March 12, 2014
With the World Cup in June and July and a presidential election in October, many Brazilians aren’t thinking beyond 2014. But next year is likely to be memorable for all the wrong reasons in Latin America’s biggest economy.
President Dilma Rousseff, or whoever wins the election, will have to make deep budget cuts, raise taxes and take other painful steps to address Brazil’s growing financial imbalances.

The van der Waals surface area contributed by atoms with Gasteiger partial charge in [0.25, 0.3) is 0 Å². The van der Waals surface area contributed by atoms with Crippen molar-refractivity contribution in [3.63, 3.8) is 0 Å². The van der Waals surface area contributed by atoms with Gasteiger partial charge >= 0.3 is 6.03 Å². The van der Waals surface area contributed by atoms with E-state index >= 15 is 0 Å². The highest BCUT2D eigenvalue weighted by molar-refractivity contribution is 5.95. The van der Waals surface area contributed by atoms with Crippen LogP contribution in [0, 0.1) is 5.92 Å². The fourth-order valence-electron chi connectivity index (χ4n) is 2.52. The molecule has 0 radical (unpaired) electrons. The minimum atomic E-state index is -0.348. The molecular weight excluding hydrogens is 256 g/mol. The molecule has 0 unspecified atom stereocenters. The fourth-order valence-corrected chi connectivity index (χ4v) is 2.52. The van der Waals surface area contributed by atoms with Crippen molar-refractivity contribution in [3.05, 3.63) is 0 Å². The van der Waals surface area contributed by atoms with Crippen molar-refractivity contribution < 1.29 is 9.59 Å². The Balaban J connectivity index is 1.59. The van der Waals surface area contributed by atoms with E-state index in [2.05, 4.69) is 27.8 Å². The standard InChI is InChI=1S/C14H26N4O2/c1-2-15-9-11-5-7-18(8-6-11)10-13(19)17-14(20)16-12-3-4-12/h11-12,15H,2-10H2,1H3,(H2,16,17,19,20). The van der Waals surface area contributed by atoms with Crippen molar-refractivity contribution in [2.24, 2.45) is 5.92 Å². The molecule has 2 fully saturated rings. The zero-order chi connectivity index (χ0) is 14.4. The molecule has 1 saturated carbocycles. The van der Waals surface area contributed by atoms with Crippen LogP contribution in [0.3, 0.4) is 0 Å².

The fallout will likely be more damaging than many investors anticipate, resulting in a fourth straight year of disappointing growth – a big fall back to earth for a country that last decade was one of the world’s most dynamic emerging markets.
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